So here we all are in Mrs. Fuller’s class. Girls and boys. Boys and girls. All next to each other. For some reason things seem different. Normally, at least up until now, boys were repulsed by girls. They were in the parlance of the times, icky. We were gross. But suddenly for some reason none of us could put a finger on we wanted them to think well of us.

Being boys we really didn’t know how to accomplish this and also because we couldn’t put a finger on it we were somewhat ambivalent about it. That resulted in mixed messages. I doubt seriously that any girl is really interested in skunk cabbages or dead frogs but for some reason we thought they might be. We suddenly felt okay with them playing games with us. Not all games but certain ones. Kick the Can and the Gun Game in particular. Also we moved the location of the games to their houses.

All of a sudden we were playing Kick the Can at the Collinge’s which was a half block from my house on W. Mantua Ave. Kathy lived next to the Cook’s on one side and Sharon Hoffman on the other. The games spilled through all three yards. The Collinge home had a large palazzo type front porch with rock walls and slate flooring and we were able to execute daring leaps to escape capture.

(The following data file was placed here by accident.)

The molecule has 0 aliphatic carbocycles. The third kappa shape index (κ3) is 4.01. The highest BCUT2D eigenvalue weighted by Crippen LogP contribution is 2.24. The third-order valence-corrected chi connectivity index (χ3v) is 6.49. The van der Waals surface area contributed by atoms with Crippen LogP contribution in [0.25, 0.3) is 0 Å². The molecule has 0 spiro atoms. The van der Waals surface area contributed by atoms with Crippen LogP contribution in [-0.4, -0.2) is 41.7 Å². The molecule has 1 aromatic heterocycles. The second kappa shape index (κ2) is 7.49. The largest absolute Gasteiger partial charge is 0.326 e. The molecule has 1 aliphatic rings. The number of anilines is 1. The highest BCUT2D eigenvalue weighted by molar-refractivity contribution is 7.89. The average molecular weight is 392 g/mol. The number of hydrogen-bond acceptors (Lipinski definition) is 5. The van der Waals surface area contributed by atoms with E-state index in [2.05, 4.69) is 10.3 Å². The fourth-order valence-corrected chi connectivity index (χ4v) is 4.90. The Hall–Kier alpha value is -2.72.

The Cook’s house had a small playhouse in the rear corner which was also an ideal hiding place. I think the main attraction of all these games was hiding in close proximity to young women. We weren’t sure what that would mean but we certainly looked forward to it.

I developed my first crushes on both Kathy and Sharon and they continued, switching from one to the other till the end of sixth grade. I’m still not certain which of them I preferred. Kathy was bright and Sharon was cuter so maybe it would have been better if they could have become one person. At any rate when I look at their picture I’m quite certain it was not their stylish outfits that drew me to them. Nor mine.